Gouda Cheese Making Recipe (Sweet)

This recipe combines the old ways of cheese making with modern day science. The result is a truly fabulous cheese that is a wonderful new twist on a Dutch favorite.

The culture we use in this recipe adds a sweeter, more savory flavor that brings a whole new dimension to a traditional Gouda. Complete with a full history and detailed recipe, you'll be able to learn about and enjoy this fantastic cheese.
  • Yield

    2 Pounds

  • Aging Time

    ~3 Months

  • Skill Level


  • Author

    Jim Wallace



Total price:


  • Acidify & Heat Milk

    Begin with 6 gallons of whole full fat milk. This can either be pasteurized milk or raw milk. If using raw milk the milk must be of highest quality because The low acid of this cheese will not protect against late fermentation from unwanted bacteria during aging. In Holland a nitrate is added but not allowed here in the US.

    Heat the milk to 86F. Once heated, add 1/2 tsp MM100 Culture and ripen for 30 minutes.

  • Coagulate with Rennet

    Add 2 tsp (10 ml) single strength rennet. At 13 minutes the milk will begin to thicken but allow the curd to develop 40 min. from time of rennet addition or until a very firm curd develops.

  • Cut, Cook & Wash Curds

    Check curd for firmness and then cut. Note: with full fat milk I make a precut of the curds cutting crosswise about 1 inch squares and allow the curds to firm for about 2-3 min. before I continue my final cutting to 1/2 - 3/8 inch pieces in 5 minutes. This will help avoid losing more fat as you cut the curds smaller.

    Now slowly and gently stir the curds for 15 min.

    Remove 1/3 of the whey, then add water at 130 F over 15 min. for a final temp of 98-102. (Higher temp for drier longer aging cheese). This is a very important step since it also removes some of the lactose or milk sugars which can be converted to acid by the lactic bacteria.

    Continue stirring gently for 30 minutes, to keep the curds from matting, or until final moisture is reached according to the desired aging requirements (longer stirring = drier curds = longer aging).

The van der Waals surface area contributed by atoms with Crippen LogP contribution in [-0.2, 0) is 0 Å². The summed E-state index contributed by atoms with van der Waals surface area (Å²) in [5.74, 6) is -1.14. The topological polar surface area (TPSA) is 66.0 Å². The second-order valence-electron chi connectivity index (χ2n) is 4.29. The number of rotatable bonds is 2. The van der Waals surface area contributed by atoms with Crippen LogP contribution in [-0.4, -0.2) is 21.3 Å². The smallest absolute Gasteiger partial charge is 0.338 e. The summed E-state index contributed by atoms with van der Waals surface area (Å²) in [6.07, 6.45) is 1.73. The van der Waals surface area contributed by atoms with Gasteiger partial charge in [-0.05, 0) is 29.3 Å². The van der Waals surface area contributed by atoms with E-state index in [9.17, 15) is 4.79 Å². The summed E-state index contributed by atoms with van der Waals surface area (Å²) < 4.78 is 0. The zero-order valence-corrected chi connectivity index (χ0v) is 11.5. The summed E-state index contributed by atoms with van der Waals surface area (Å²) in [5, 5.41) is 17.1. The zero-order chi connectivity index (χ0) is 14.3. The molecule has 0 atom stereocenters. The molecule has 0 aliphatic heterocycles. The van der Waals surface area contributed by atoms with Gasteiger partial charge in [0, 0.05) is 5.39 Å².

• Form the Curds

    Mold filling is initially done under the whey to insure a tight curd mass with fewer mechanical holes.

    Prepare molds and draining cloth and place into a pan large enough to retain whey.

    Then pour free whey into the molds to warm them. Fill molds, allowing whey to rise 1-2” over top of curds.

    Add the follower plus 6 lbs of weight on top (approx 1 lb. of weight per lb. of final cheese yield) then allow this to consolidate the curds for 15 min.

  • Pressing

    Remove mold with curds from the whey and place in a cheese press with 9 lbs of weight for 30 min.

    Remove the mold from the press and flip the cheese in the mold, rewrap and press at 16 lbs. for 30 min.

    Repeate the process and press at 25 lbs. for 30 min.

    Repeate once more and press at 25 lbs for 6-8 hrs. (For drier long aging cheese this can be increased to 50 lbs and pressed overnight).

    Remove weight and cloth and allow the cheese to rest overnight in mold at 50F.

    Note: I use a simple weight of a gallon of water to yield about 8+ lbs for the initial weight and a 25 block of granite for my final weight. This will yield enough pressure to consolidate the curds for the finished cheese

  • Salting

    Next morning place the cheese in saturated brine for 18 - 24hrs (3-4 hrs per lb. of final yield).

    Here is a simple brine formula:

    1 gallon of water to which is added 2.25 lbs of salt, 1tbs. calcium chloride (30% solution), and 1 tsp. white vinegar.

    Remove from brine, wax or prepare natural rinds when cheese is dry to touch (3-7 days).

    Traditionally the Boerenkaas was a natural rind cheese. The barns were cleaned out in the spring when the cows went on pasture for the summer and the cheese was aged on shelves where the cows had been. The rinds were simply kept clean by brushing and turning on a regular basis.

  • Aging

    For aging requirements targets are 56-64F ... 80-85% RH Some small internal holes may develop during aging. The higher the temperature during drying and aging, the greater chances for the eye development.

    The cheese will be ripe in 60 days to 6 months. For drier cheeses 12 months to 4+ years.

  • Making a 2lb Batch

    All of our cheese recipes can be modified to increase or decrease the batch size by increasing/decreasing the recipe ingredients proportionately.

    Below is a modified recipe for making a 2 gallon batch of the cheese above. This recipe will make 2+ lbs of Gouda.

    Begin with 2 gallons of milk and heat to 86F. If using pasteurized milk add 1/2 teaspoon of calcium chloride to improve the final curd firmness.

    Then add 1 pack of C101 culture and allow to sit quietly at this temp for 30 minutes.

    Add 1/2 tsp of rennet or 1/2 rennet tablet diluted in 1/4 cup of water. Stir for 30 seconds and then allow the milk to set quietly for 40 minutes while keeping the temperature at 86F

    At this point, a firm curd will have formed and you can follow the instructions beginning with Step 3 Cut, Cook & Wash Curds above.

    When it comes to forming the cheese, we suggest using our Small Hard Cheese Mold M3. This mold has a smaller diameter and the weights should be reduced by 1/2 of the above recommendation.

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